Supporting Positive Behaviour

Fostering Good Behaviour

Authentic assessment separates academic performance from behaviours and potential disciplinary issues. This does not mean problem behaviours are not addressed.

Attendance and punctuality are strong foundations for student success, so they are monitored and included on the report card.

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Counter-productive behaviours may be reflected in the portion of the report card that speaks to evidence of growth as a 21st Century learner—the degree to which a student is self-directed and collaborative, for example.

Incomplete assignments will give teachers less evidence the student has achieved the learner outcome and may result in a lower assessment.

Good assessment is not designed as a reward or punishment and has not proved effective in modifying behaviour. In fact, attempts to use grades as punishment are too often interpreted by students as permission to quit.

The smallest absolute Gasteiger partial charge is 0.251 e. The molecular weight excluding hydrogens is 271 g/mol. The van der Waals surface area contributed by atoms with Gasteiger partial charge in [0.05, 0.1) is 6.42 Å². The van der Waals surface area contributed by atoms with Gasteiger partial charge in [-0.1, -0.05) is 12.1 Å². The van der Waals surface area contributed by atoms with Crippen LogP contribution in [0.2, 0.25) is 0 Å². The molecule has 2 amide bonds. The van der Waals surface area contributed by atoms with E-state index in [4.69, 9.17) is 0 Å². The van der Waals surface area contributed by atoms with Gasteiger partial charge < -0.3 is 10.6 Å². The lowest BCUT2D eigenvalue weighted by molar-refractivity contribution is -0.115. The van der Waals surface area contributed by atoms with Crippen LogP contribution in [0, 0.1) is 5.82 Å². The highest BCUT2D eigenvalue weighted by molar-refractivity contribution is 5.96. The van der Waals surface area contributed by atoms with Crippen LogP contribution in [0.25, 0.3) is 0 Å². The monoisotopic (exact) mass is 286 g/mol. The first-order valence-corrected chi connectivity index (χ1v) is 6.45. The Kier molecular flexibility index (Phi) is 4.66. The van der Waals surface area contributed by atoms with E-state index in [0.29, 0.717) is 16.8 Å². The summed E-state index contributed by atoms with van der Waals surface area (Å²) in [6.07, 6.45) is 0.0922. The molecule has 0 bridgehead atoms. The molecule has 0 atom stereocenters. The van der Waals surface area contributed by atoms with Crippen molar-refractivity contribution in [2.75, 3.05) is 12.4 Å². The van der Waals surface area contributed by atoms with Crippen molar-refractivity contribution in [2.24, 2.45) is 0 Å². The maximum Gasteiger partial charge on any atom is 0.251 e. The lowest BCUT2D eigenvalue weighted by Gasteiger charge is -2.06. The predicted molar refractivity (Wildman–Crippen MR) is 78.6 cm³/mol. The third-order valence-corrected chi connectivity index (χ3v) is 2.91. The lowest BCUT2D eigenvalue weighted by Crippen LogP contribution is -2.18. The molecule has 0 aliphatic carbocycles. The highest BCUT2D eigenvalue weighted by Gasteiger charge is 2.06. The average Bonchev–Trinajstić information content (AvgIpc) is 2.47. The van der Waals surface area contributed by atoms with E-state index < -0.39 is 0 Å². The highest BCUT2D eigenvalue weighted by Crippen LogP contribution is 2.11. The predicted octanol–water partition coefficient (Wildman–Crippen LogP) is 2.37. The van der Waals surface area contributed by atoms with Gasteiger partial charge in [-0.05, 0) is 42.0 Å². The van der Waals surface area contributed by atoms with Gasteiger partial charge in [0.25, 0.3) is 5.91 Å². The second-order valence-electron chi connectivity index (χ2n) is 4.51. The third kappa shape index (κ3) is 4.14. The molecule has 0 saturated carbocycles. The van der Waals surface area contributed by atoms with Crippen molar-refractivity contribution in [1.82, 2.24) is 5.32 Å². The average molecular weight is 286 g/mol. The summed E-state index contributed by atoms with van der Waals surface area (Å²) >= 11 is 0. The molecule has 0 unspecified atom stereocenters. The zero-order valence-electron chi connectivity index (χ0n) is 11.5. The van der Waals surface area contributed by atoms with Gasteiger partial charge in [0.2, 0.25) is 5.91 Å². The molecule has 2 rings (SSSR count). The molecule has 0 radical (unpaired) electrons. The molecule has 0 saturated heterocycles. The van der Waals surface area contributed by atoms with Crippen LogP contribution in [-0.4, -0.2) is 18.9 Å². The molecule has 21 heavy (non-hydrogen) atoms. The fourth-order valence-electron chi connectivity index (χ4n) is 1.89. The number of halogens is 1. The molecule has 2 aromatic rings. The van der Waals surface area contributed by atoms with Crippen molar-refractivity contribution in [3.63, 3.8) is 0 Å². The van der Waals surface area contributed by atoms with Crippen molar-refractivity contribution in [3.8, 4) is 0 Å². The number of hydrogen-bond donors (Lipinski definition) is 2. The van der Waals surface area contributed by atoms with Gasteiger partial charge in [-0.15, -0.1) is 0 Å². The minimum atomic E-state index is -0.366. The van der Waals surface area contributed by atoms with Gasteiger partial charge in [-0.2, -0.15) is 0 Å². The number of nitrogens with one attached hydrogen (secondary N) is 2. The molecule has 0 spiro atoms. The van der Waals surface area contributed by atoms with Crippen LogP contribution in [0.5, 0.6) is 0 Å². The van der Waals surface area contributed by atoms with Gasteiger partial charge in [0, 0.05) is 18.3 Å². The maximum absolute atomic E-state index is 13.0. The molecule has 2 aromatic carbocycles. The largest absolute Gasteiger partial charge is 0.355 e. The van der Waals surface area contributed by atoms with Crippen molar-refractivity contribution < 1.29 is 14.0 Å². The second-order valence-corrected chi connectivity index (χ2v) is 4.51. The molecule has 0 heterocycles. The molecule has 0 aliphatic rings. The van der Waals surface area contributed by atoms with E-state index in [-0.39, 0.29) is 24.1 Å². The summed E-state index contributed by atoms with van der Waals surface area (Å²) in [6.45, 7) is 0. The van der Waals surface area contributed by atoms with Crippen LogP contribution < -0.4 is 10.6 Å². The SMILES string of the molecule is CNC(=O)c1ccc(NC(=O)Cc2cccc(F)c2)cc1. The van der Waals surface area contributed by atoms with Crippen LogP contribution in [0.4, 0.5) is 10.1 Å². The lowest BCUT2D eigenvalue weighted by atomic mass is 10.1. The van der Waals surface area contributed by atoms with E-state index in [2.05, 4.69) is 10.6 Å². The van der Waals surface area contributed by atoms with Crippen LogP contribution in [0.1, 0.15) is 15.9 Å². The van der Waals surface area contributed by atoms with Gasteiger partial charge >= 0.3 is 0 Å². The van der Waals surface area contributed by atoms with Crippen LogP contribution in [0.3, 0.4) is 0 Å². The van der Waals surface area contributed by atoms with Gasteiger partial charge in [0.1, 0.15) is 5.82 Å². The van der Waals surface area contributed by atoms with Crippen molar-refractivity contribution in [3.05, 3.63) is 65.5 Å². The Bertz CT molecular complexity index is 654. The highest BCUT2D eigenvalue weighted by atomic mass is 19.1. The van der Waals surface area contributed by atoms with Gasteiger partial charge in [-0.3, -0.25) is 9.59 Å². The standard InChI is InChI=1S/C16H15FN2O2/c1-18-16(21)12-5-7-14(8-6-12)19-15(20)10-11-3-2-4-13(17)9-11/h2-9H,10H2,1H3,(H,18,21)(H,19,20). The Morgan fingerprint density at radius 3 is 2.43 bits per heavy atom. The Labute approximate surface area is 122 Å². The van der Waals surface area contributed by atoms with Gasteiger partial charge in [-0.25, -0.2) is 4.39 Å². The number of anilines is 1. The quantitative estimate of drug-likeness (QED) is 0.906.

Self-regulated behaviour is a learning objective in itself. As in learning all skills, students develop mastery on varying schedules and require varying levels of support. In some cases, poor behaviour may also be a symptom of underlying issues such as anxiety, frustration, depression, or trauma, which must be addressed with the support of RVS' wrap-around services.

The capacity to be a self-directed learning is an important 21st Century learning competency, so RVS addresses behavioural issues like any other learning challenge. Teachers work with students to clarify the behavioural learning goal, design learning experiences that build practice, assess progress along the way, and celebrate success.

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